Collard and Collard were an English make that were dissolved in the 1930s I think, and the name was bought by Kemble.
The firm grew out of Clementi and Co, Clementi being the composer who was also a piano maker. His music, thankfully, is making something of a comeback on concert stages.
The firm became Collard and Collard on Clementi's death or shortly after, and the pianos were on a par with the Broadwood and Erard pianos of the time (1860s to about 1900).
Their early straight strung grands were very good, and I mean good in the world of early straight strung parlour and concert grand pianos (nothing like Steinways or other 'modern' type makers like Bechstein and Bluthner). Some were underdamped with the dampers being under the strings but most were over damped with the dampers sitting on top of the strings.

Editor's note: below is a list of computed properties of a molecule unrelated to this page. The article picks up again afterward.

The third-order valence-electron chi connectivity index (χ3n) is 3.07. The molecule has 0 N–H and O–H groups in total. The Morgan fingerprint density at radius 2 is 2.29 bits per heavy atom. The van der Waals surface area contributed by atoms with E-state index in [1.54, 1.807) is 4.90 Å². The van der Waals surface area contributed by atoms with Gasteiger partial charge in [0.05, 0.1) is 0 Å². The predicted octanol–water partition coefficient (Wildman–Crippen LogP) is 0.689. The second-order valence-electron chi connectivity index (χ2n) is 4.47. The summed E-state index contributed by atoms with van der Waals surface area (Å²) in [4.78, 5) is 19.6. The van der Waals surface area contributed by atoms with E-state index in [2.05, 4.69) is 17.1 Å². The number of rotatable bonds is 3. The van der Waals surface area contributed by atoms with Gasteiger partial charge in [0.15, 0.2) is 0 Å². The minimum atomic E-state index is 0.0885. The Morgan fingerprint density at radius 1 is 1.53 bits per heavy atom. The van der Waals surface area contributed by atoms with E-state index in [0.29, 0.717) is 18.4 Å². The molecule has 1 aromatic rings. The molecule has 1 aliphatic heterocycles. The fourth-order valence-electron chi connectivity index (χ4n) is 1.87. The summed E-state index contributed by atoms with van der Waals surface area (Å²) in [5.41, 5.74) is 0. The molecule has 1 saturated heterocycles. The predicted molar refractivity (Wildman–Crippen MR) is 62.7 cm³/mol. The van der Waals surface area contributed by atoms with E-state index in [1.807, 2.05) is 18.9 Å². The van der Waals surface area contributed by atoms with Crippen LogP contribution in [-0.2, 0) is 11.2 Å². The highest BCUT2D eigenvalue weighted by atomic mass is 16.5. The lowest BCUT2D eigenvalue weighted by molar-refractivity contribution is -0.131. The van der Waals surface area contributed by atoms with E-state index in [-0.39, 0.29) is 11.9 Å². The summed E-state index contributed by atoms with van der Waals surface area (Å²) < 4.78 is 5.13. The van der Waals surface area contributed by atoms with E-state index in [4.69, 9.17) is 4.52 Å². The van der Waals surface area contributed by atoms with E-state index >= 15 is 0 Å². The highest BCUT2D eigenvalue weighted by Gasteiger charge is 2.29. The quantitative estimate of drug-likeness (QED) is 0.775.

The modern type over strung grands they produced were actually not very good, and by this time they were producing a kind of up-market 'mass' produced 6' grand (as mass produced as mass produced was back then), but they were really not very well made. The soundboards were not the greatest quality and many of them have inverse crown now, and the actions were not the best quality. Whether or not one would make a good 'core' is not something I know, but it's not something I would do anyway.
Some of the uprights from the same period, however, were of exceptional quality, and there are many collard and collard pianos from 1900 to 1930ish that are in service, being enjoyed in peoples homes all over Britain. They were beautiful pianos.